Author Topic: Coins with the denomination shown only on the edge  (Read 469 times)

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Offline <k>

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Coins with the denomination shown only on the edge
« on: April 20, 2018, 03:11:21 PM »
Iceland issued a whole collector set of coins, without an apparent denomination - until you looked on the edge.


See: Iceland 1930 Althing 1000 Years Commemmorative Set.





The image below of the edge inscription on the 10 kronur coin is courtesy of Heritage Auctions.

Offline Figleaf

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Re: Coins with the denomination shown only on the edge
« Reply #1 on: April 29, 2018, 07:51:47 AM »
Can't think of any other examples, probably because you wouldn't normally do that. The denomination is important info you'd rather want to highlight, unless the pieces are not designed for circulation. There are a few coins that have their weight and/or metallic content on the edge...

Peter
An unidentified coin is a piece of metal. An identified coin is a piece of history.

Offline <k>

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Re: Coins with the denomination shown only on the edge
« Reply #2 on: April 29, 2018, 11:25:56 AM »
There are a few coins that have their weight and/or metallic content on the edge...

Please name a few such coins.

(Try to avoid the meaningless "..." meme, which seems to be spreading - even chrisild is now doing it.)

Offline Figleaf

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Re: Coins with the denomination shown only on the edge
« Reply #3 on: April 29, 2018, 02:58:38 PM »
... is punctuation meaning "hoping for (or expecting) a reaction". On the net, you may see a search field labelled something like "Insert search term ..." In a software menu "Save" is a command, while "Save as ..." opens a window with further options. In trumpspeech, it means "this rant continues in my next tweet because 280 chars isn't enough to vent my daily anger - though Trump, being a bad speller, usually types .... :-*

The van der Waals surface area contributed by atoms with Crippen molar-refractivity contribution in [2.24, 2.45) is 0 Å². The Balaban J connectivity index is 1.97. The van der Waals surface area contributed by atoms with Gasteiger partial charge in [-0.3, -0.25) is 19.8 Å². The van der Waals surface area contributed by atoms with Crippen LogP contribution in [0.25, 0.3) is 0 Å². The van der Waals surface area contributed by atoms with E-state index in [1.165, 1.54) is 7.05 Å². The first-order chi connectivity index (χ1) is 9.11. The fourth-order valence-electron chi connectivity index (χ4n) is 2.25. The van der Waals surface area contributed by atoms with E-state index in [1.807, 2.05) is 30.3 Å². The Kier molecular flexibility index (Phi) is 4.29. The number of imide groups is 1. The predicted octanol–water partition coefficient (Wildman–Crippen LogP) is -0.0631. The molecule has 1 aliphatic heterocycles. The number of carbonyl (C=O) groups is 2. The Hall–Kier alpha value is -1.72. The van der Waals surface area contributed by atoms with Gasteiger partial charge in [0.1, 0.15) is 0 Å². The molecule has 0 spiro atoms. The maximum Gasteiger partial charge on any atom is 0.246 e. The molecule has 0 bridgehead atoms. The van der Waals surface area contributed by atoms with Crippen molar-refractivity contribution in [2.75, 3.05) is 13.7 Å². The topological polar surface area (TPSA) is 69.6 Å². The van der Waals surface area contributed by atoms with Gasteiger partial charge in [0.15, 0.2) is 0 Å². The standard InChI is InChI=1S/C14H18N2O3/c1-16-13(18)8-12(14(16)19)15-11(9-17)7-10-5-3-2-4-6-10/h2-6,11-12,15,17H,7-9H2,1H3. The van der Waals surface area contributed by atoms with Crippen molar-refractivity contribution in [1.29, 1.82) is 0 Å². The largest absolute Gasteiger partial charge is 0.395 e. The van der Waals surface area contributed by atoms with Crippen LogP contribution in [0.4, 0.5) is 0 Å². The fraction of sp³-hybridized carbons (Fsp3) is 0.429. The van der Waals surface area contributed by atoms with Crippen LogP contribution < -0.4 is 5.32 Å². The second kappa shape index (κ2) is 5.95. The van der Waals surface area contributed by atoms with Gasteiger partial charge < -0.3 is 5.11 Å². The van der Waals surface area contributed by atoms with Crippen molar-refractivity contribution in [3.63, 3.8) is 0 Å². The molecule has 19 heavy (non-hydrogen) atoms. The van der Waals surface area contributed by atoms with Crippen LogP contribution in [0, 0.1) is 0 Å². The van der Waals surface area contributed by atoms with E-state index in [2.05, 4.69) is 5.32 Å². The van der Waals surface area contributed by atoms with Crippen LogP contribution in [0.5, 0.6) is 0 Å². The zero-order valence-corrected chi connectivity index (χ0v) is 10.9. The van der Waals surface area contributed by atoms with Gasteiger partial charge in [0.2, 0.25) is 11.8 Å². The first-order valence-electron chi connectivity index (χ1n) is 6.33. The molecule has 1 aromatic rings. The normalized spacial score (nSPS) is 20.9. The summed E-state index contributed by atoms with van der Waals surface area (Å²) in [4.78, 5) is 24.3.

Typically, Russian silver coins mention a weight on the edge e.g the poltina 1832-1858 has:
СЕРебряный 83 1/3 ПРОБЫ 2 ЗОЛотни́к. 41 7/25 ДОЛя.
Silver 83 ⅓ (0.8333 fine) proof 2 Zolotnik 41 7/25 Dolia.

There are 96 dolia in a zolotnik; a dolium is 0.044 grams and a zolotnik is 4.2658 grams. The weight given therefore translates to about 10.3479 grams.

The rouble's edge says:
СЕР∙83 1/3 ПРОБЫ 4 ЗОЛ∙82 14/25 ДОЛИ

So it is the same fineness, but exactly double the weight of the poltina.

In Soviet times, the edge of the rubels of 1921 and 1922 says:
ЧИСТОГО СЕРЕБРА 4 ЗОЛОТНИКА 21 ДОЛЯ
Pure silver 4 zolotniks 21 dolia. The first communist ruble is in fact 0.900 fine and at 17.987 a tad lighter.

The notation was discontinued after 1922 as a consequence of hyper-inflation.

Peter
An unidentified coin is a piece of metal. An identified coin is a piece of history.

Offline <k>

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Re: Coins with the denomination shown only on the edge
« Reply #4 on: April 29, 2018, 04:01:37 PM »
... is punctuation meaning "hoping for (or expecting) a reaction". On the net, you may see a search field labelled something like "Insert search term ..." In a software menu "Save" is a command, while "Save as ..." opens a window with further options. In trumpspeech, it means "this rant continues in my next tweet because 280 chars isn't enough to vent my daily anger - though Trump, being a bad speller, usually types .... :-*

Logic unacceptable. Brexit logic. You are hereby expelled from the European Union.

Quote
Typically, Russian silver coins mention a weight on the edge e.g the poltina 1832-1858 has:
СЕРебряный 83 1/3 ПРОБЫ 2 ЗОЛотни́к. 41 7/25 ДОЛя.
Silver 83 ⅓ (0.8333 fine) proof 2 Zolotnik 41 7/25 Dolia.

Thank you.  :)

Offline chrisild

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Re: Coins with the denomination shown only on the edge
« Reply #5 on: April 29, 2018, 04:29:36 PM »
Can't think of any other examples, probably because you wouldn't normally do that.

Since those Icelandic pieces are not actually and have never been coins (see the older topic that <k> linked to), that makes sense. ;)  Then again, had the government ever declared them to be legal tender, they would still have been collector coins only, and the face value would have played a (relatively) minor role ...

Christian

Offline Stef

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Re: Coins with the denomination shown only on the edge
« Reply #6 on: April 29, 2018, 07:05:34 PM »
СЕРебряный 83 1/3 ПРОБЫ 2 ЗОЛотни́к. 41 7/25 ДОЛя. Silver 83 ⅓ (0.8333 fine) proof 2 Zolotnik 41 7/2 Dolia.
Small correction. In this context проба means fineness not proof. It is not metric so it should be more than 0.8333, roughly 0.868.
The notation was discontinued after 1922 as a consequence of hyper-inflation.
I'm not sure about the inflation. The coins were put in circulation in 1924 as part of the currency reform. The coins from 1924-1925 also have similar texts. I do no have the catalogs at the moment to be more specific.